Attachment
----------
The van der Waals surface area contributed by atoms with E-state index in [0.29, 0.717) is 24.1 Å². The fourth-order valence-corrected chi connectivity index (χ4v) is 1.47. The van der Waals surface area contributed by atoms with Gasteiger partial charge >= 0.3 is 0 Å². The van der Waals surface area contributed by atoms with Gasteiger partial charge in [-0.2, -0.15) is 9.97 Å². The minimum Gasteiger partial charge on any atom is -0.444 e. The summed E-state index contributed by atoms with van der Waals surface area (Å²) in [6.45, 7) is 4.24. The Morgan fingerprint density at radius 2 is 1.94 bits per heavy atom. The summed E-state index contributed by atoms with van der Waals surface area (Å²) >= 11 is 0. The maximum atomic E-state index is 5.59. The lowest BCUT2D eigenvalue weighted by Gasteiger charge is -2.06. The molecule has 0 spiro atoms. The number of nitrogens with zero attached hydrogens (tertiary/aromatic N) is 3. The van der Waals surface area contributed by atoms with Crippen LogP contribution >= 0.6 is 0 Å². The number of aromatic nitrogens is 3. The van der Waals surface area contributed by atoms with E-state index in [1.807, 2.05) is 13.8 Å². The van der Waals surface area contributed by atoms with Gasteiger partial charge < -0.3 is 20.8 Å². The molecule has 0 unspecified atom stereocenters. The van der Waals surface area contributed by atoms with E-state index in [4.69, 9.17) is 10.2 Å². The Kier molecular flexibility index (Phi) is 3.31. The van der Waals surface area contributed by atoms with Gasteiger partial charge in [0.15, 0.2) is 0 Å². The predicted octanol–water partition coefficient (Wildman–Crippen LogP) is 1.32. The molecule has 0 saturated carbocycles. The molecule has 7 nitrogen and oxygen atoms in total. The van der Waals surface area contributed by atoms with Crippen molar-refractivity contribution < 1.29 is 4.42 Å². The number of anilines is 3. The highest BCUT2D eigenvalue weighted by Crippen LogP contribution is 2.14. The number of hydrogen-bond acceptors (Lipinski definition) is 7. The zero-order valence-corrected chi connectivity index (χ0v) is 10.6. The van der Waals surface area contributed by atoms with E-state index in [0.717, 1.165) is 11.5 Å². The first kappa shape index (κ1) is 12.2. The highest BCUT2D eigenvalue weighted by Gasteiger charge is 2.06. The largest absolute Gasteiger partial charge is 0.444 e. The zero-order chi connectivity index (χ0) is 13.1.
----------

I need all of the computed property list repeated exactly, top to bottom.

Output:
The van der Waals surface area contributed by atoms with E-state index in [0.29, 0.717) is 24.1 Å². The fourth-order valence-corrected chi connectivity index (χ4v) is 1.47. The van der Waals surface area contributed by atoms with Gasteiger partial charge >= 0.3 is 0 Å². The van der Waals surface area contributed by atoms with Gasteiger partial charge in [-0.2, -0.15) is 9.97 Å². The minimum Gasteiger partial charge on any atom is -0.444 e. The summed E-state index contributed by atoms with van der Waals surface area (Å²) in [6.45, 7) is 4.24. The Morgan fingerprint density at radius 2 is 1.94 bits per heavy atom. The summed E-state index contributed by atoms with van der Waals surface area (Å²) >= 11 is 0. The maximum atomic E-state index is 5.59. The lowest BCUT2D eigenvalue weighted by Gasteiger charge is -2.06. The molecule has 0 spiro atoms. The number of nitrogens with zero attached hydrogens (tertiary/aromatic N) is 3. The van der Waals surface area contributed by atoms with Crippen LogP contribution >= 0.6 is 0 Å². The number of aromatic nitrogens is 3. The van der Waals surface area contributed by atoms with E-state index in [1.807, 2.05) is 13.8 Å². The van der Waals surface area contributed by atoms with Gasteiger partial charge < -0.3 is 20.8 Å². The molecule has 0 unspecified atom stereocenters. The van der Waals surface area contributed by atoms with E-state index in [4.69, 9.17) is 10.2 Å². The Kier molecular flexibility index (Phi) is 3.31. The van der Waals surface area contributed by atoms with Gasteiger partial charge in [0.15, 0.2) is 0 Å². The predicted octanol–water partition coefficient (Wildman–Crippen LogP) is 1.32. The molecule has 0 saturated carbocycles. The molecule has 7 nitrogen and oxygen atoms in total. The van der Waals surface area contributed by atoms with Crippen molar-refractivity contribution < 1.29 is 4.42 Å². The number of anilines is 3. The highest BCUT2D eigenvalue weighted by Crippen LogP contribution is 2.14. The number of hydrogen-bond acceptors (Lipinski definition) is 7. The zero-order valence-corrected chi connectivity index (χ0v) is 10.6. The van der Waals surface area contributed by atoms with E-state index in [0.717, 1.165) is 11.5 Å². The first kappa shape index (κ1) is 12.2. The highest BCUT2D eigenvalue weighted by Gasteiger charge is 2.06. The largest absolute Gasteiger partial charge is 0.444 e. The zero-order chi connectivity index (χ0) is 13.1.